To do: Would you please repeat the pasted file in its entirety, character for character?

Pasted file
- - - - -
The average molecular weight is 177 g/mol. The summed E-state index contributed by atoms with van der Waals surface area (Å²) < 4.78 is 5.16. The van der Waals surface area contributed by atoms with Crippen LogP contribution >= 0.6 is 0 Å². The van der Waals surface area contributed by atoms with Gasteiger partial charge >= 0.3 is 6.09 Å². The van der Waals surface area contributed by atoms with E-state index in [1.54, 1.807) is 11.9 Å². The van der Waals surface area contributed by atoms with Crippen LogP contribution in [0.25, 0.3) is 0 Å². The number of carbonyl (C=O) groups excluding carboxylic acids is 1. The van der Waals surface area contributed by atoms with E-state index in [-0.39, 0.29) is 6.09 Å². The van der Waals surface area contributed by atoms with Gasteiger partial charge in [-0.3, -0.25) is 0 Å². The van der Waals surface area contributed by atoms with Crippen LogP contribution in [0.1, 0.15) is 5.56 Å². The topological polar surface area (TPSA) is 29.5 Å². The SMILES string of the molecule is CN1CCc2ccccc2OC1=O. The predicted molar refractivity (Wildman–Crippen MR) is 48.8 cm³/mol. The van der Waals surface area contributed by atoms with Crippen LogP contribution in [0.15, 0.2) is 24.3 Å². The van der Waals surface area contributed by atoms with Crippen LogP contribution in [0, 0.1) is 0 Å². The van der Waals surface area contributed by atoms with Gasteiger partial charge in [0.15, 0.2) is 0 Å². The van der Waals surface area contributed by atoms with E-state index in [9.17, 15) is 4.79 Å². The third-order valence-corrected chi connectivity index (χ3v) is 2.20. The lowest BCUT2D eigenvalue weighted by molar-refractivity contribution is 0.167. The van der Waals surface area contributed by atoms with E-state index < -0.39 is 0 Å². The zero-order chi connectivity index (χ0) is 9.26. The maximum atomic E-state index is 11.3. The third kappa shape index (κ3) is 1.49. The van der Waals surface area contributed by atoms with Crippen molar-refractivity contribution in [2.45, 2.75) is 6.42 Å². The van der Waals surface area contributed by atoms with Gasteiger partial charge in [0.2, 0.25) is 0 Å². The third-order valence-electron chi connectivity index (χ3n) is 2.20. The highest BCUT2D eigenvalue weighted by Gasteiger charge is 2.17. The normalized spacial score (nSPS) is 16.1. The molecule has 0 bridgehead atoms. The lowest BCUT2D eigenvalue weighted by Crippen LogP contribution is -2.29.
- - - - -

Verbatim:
The average molecular weight is 177 g/mol. The summed E-state index contributed by atoms with van der Waals surface area (Å²) < 4.78 is 5.16. The van der Waals surface area contributed by atoms with Crippen LogP contribution >= 0.6 is 0 Å². The van der Waals surface area contributed by atoms with Gasteiger partial charge >= 0.3 is 6.09 Å². The van der Waals surface area contributed by atoms with E-state index in [1.54, 1.807) is 11.9 Å². The van der Waals surface area contributed by atoms with Crippen LogP contribution in [0.25, 0.3) is 0 Å². The number of carbonyl (C=O) groups excluding carboxylic acids is 1. The van der Waals surface area contributed by atoms with E-state index in [-0.39, 0.29) is 6.09 Å². The van der Waals surface area contributed by atoms with Gasteiger partial charge in [-0.3, -0.25) is 0 Å². The van der Waals surface area contributed by atoms with Crippen LogP contribution in [0.1, 0.15) is 5.56 Å². The topological polar surface area (TPSA) is 29.5 Å². The SMILES string of the molecule is CN1CCc2ccccc2OC1=O. The predicted molar refractivity (Wildman–Crippen MR) is 48.8 cm³/mol. The van der Waals surface area contributed by atoms with Crippen LogP contribution in [0.15, 0.2) is 24.3 Å². The van der Waals surface area contributed by atoms with Crippen LogP contribution in [0, 0.1) is 0 Å². The van der Waals surface area contributed by atoms with Gasteiger partial charge in [0.15, 0.2) is 0 Å². The van der Waals surface area contributed by atoms with E-state index in [9.17, 15) is 4.79 Å². The third-order valence-corrected chi connectivity index (χ3v) is 2.20. The lowest BCUT2D eigenvalue weighted by molar-refractivity contribution is 0.167. The van der Waals surface area contributed by atoms with E-state index < -0.39 is 0 Å². The zero-order chi connectivity index (χ0) is 9.26. The maximum atomic E-state index is 11.3. The third kappa shape index (κ3) is 1.49. The van der Waals surface area contributed by atoms with Crippen molar-refractivity contribution in [2.45, 2.75) is 6.42 Å². The van der Waals surface area contributed by atoms with Gasteiger partial charge in [0.2, 0.25) is 0 Å². The third-order valence-electron chi connectivity index (χ3n) is 2.20. The highest BCUT2D eigenvalue weighted by Gasteiger charge is 2.17. The normalized spacial score (nSPS) is 16.1. The molecule has 0 bridgehead atoms. The lowest BCUT2D eigenvalue weighted by Crippen LogP contribution is -2.29.